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The story that will not die: Boston Ballet

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I agree. If you have a good reason to fire people, you should be able to defend the action. It's one of the many things that makes this situation so bizarre.

Was anyone else surprised that Boston Ballet has the fourth biggest budget of American ballet companies?

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Yes, I was surprised at the size of Boston's budget; I would have guessed Houston would surpass Boston.

I don't understand the logic of hiring new dancers (at the recent, artistic directorless audition) to replace those let go; it doesn't seem to be a move toward consolidation.

From the dancers' perspective it's somewhat of a leap of faith - although they know what to expect in terms of rep for next season, a company without an artistic director is in a somewhat weakened position, no matter who else claims to be in charge. Certainly not a position to enfold - much less develop - a new group of dancers.

[ 04-19-2001: Message edited by: Sonora ]

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To hire new dancers and announce a rep -- what will the new artistic director do the first season? It would be a difficult position. And, if s/he decides that an entirely *new* look for the company -- more contemporary, more classical, taller, shorter, etc. -- then there will be more turnover. It's not, IMO, the way to build an institution, but it sure will keep grabbing those headlines.

The one unanswered question for me that matter is, why was Holmes let go? I'm not trying to make a case for or against Holmes as a director; I don't know enough to do so. But if the stated goal of the company's management (which, of course, doesn't include its artistic management) is to have more story ballets for its audience and international prestige for whatever reasons it thinks that is necessary, what was Holmes doing wrong? And why have they vacuumed her ballets out of the rep? There's something going on there.

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Alexandra, I do keep referring to that Globe article of Jan. '00. I think if you read between the lines, and re-read the other articles written in the past year or so, you will understand all. It is clear from that article (and others) that 1) Jeffrey Babcock wants to run the Boston Ballet without having to defer to an artistic director (at least not one with any political power); 2) Babcock wants to run the BB the way a business corporation is run; 3) Babcock does not approve of the Russian classics; 4) Babcock probably doesn't like Russian dancers or Russian training - one can then also conclude that he doesn't understand the history of ballet/ballet training; 5) Babcock DOES approve of a "European" style (? French); 6) no matter what Anna-Marie Holmes did it had to be wrong - on principle (note the criticism of her appointment of Christopher Wheeldon as Artist-in-Residence - something dance-savvy people applaud and further note that he isn't going to do a new ballet for the BB for the 2001-02 season, but will stage a revival instead). I would make a further guess that the dancers who were "at risk" of losing their jobs but who wound up retaining them were dancers that Gielgud wanted to get rid of but Babcock either had nothing against or felt their dismissal could lead to political problems (eg. Jennifer Gelfand, who is a product of the BB school and has been with the company for a long time and is very popular in Boston).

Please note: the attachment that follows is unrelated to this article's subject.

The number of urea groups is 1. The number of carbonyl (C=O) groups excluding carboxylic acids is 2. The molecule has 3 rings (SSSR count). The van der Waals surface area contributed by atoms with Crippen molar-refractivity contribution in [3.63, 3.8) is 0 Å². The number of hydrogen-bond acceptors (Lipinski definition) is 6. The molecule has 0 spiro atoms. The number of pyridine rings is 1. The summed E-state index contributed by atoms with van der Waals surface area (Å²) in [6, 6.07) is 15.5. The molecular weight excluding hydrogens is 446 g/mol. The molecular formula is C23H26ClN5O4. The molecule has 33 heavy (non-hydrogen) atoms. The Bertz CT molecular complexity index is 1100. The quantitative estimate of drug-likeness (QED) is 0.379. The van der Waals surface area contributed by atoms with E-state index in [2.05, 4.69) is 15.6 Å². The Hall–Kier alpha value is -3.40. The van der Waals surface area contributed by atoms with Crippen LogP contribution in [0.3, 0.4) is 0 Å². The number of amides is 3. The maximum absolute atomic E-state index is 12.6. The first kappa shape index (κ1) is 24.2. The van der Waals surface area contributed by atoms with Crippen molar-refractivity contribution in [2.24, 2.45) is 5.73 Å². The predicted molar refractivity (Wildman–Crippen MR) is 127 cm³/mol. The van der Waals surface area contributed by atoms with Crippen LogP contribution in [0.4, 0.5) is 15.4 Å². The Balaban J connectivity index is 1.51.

I also found it interesting that the BB relies so heavily on ticket sales in their budget. Organizations like the NYCB rely far more heavily on donations - particularly, I would think, from Board members. I'm sure a seat on the NYCB board, except for those with exceptional 'talents' that could be used to benefit the company, "costs" a fair amount of money. A serious financial "stake" in a company means that one will work hard to ensure its success. Clearly the Boston Board members aren't required to 'contribute' to the same extent as in NY. :rolleyes:

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It is interesting to note that Babcock has tried to blame Holmes for "poor programming" - yet they must be doing well on ticket sales, so the PUBLIC likes what they are seeing. In the Jan. 2000 Globe article, Babcock clearly is talking (or at least made to sound like it is he who is talking) out of both sides of his mouth simultaneously. He mentions how well "Dracula" did at the box office and how it attracted a young, "hip" audience but then complains about the artistic merits of what Holmes has offered. THEN he complains that she didn't do enough to "follow up" on the "Dracula" with other ballets that would attract that audience. Geez! :)

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Originally posted by felursus:

In the Jan. 2000 Globe article, Babcock clearly is talking (or at least made to sound like it is he who is talking) out of both sides of his mouth simultaneously.

An arts administrator talking out of both sides of his mouth? I'm shocked.

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Has anyone seen this story re: Boston Ballet?

August 18, 2001

Alberta Ballet director quits, possibly for job in Boston

by Michael Crabb

National Post

Mikko Nissinen, artistic director of the Calgary-based Alberta Ballet, resigned

yesterday amid rumours that he has been offered the equivalent post at Boston Ballet.


[ 08-18-2001: Message edited by: Allegrovitch ]

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